This article discusses the current confusion surrounding qualitative methods in demographic and health research that prevails amongst young researchers in Arab countries. It presents the author’s reflections on years of train- ing researchers from the region in qualitative methods and the frustrations of differentiating between qualitative methods, qualitative methodology and anthropology in the midst of rising demands to produce a critical Arab social science.
In The Armies of the Night (1968) and Miami and the Siege of Chicago (1968/2008) Norman Mailer details the exploits of the anti-Vietnam war protestors and his role in the protests. With an ethnographer’s eye for detail and a novelist’s eye for imagery, he constructs a picture of youthful fear and exuberance, a totalitarian reaction to protest, and documents an America which he realises is slowing eating itself. In these nonfi ction novels, he places himself at the centre of events, interpreting the data through his own frazzled, drink-fuelled, mischievous self. This article utilises Pierre Bourdieu’s methodological framework of refl exive sociology to both critically analyse Mailer as an ethnographer and qualitative researcher and ask whether inquiry into social protest can be adequately conducted through the autobiographical gaze of a novelist. It is argued that by using such literary resources and techniques, we can, in the spirit of C. Wright Mills, move to a more public sociology where literary techniques are valued, rather than dismissed as unscientific.
Narratives of Resilient Latino Male Youth
Adrian H. Huerta
Latino boys and young men often carry the debt of violence into different spaces. This invisible trauma manifests into disruptive behaviors in schools. It is well documented that violence in urban communities and schools has received significant attention from researchers, but little attention has been paid to Latino male youth as individuals and the various forms of violence they have experienced, and how that impacts educational persistence. This qualitative study focuses on 26 Latino male middle and high school students who are attending two continuation schools to understand the types of violence they have experienced and their educational aspirations after high school.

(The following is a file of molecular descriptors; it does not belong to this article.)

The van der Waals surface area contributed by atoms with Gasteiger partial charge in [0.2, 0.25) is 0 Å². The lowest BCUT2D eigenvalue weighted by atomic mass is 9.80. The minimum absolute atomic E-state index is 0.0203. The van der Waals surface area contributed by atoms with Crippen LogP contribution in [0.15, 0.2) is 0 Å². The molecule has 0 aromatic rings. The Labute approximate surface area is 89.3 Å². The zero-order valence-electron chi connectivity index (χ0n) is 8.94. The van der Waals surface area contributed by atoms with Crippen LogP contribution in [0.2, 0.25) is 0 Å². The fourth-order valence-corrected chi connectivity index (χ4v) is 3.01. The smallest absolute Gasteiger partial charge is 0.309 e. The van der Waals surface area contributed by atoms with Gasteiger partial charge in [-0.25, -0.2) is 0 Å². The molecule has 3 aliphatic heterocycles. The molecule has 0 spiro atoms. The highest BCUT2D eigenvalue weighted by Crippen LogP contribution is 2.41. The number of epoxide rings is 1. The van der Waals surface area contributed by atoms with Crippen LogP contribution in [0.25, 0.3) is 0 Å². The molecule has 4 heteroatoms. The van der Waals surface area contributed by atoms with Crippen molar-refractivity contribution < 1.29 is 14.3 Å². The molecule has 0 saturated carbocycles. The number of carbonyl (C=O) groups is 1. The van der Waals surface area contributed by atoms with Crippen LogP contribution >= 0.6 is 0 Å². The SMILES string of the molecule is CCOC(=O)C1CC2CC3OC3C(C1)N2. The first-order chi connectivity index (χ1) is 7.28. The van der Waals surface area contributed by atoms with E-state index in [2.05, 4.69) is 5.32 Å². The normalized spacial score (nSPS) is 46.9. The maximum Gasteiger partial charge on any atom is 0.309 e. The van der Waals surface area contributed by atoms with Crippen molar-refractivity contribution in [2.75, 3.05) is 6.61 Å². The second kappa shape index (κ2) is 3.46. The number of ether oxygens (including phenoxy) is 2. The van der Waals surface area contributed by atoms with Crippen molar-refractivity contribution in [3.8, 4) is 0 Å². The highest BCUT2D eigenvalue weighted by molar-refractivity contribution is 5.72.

How the Whole Can Be Greater than the Sum of Its Parts
Hanne Riese, Benedicte Carlsen and Claire Glenton
The rise of the knowledge society has led to an increase in the amount of research that is produced and an increased demand from decision makers for summaries of this research. As a result, research syntheses have become increasingly important in applied research, especially within the health sciences. However, this methodology has not been adopted with the same enthusiasm in the field of anthropology. In this article, we describe the main principles of this approach and the history of its development and discuss whether qualitative research synthesis can be seen as compatible with (the goal of) anthropological methodology. Finally, we argue for a greater adoption of research synthesis within applied anthropology and call for a greater engagement from anthropologists in the further development of this methodology.
Gender Dimensions of Stigma in Sierra Leone’s Ebola Response
Olive Melissa Minor
As Response and Resilience Team Anthropologist for Oxfam GB, my role was to support an inclusive, community-led Ebola response through a better understanding of gender dynamics in the context of the outbreak. This case study identified stigma and blame of affected people as key factors in the ongoing epidemic. Despite social mobilisation efforts to address these attitudes, they remained ingrained in the Ebola response at multiple levels: in Government of Sierra Leone quarantine policies, in community by-laws and in everyday social interactions. Negative attitudes put pressure on the roles of men and women in ways that produced barriers to acting on Ebola prevention and treatment advice or creating an inclusive Ebola response. Our findings prompted several improvements in Ebola response activities that Oxfam Sierra Leone carried forward in their work, demonstrating the key role applied anthropology can play in creating a reflexive process to improve the effectiveness of humanitarian aid.